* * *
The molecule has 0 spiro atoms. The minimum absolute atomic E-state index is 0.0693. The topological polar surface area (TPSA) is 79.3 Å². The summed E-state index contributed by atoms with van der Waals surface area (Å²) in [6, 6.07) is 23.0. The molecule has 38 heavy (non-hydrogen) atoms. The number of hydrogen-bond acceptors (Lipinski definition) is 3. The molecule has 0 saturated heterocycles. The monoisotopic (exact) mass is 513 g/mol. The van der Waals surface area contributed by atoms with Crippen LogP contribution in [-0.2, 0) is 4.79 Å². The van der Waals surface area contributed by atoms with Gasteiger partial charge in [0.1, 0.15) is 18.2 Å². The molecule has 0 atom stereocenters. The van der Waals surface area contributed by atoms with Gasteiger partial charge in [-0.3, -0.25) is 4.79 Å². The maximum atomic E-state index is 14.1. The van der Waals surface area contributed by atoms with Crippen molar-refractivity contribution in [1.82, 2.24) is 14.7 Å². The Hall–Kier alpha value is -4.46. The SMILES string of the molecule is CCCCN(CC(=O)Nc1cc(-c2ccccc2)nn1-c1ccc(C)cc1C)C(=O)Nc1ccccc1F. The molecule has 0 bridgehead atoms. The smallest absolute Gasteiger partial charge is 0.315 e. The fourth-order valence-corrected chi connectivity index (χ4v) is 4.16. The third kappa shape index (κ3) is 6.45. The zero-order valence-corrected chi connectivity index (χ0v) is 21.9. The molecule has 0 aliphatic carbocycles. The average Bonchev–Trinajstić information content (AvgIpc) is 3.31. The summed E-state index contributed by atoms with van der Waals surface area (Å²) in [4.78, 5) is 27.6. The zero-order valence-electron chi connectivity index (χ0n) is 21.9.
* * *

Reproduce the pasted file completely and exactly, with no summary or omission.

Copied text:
The molecule has 0 spiro atoms. The minimum absolute atomic E-state index is 0.0693. The topological polar surface area (TPSA) is 79.3 Å². The summed E-state index contributed by atoms with van der Waals surface area (Å²) in [6, 6.07) is 23.0. The molecule has 38 heavy (non-hydrogen) atoms. The number of hydrogen-bond acceptors (Lipinski definition) is 3. The molecule has 0 saturated heterocycles. The monoisotopic (exact) mass is 513 g/mol. The van der Waals surface area contributed by atoms with Crippen LogP contribution in [-0.2, 0) is 4.79 Å². The van der Waals surface area contributed by atoms with Gasteiger partial charge in [0.1, 0.15) is 18.2 Å². The molecule has 0 atom stereocenters. The van der Waals surface area contributed by atoms with Gasteiger partial charge in [-0.3, -0.25) is 4.79 Å². The maximum atomic E-state index is 14.1. The van der Waals surface area contributed by atoms with Crippen molar-refractivity contribution in [1.82, 2.24) is 14.7 Å². The Hall–Kier alpha value is -4.46. The SMILES string of the molecule is CCCCN(CC(=O)Nc1cc(-c2ccccc2)nn1-c1ccc(C)cc1C)C(=O)Nc1ccccc1F. The molecule has 0 bridgehead atoms. The smallest absolute Gasteiger partial charge is 0.315 e. The fourth-order valence-corrected chi connectivity index (χ4v) is 4.16. The third kappa shape index (κ3) is 6.45. The zero-order valence-corrected chi connectivity index (χ0v) is 21.9. The molecule has 0 aliphatic carbocycles. The average Bonchev–Trinajstić information content (AvgIpc) is 3.31. The summed E-state index contributed by atoms with van der Waals surface area (Å²) in [4.78, 5) is 27.6. The zero-order valence-electron chi connectivity index (χ0n) is 21.9.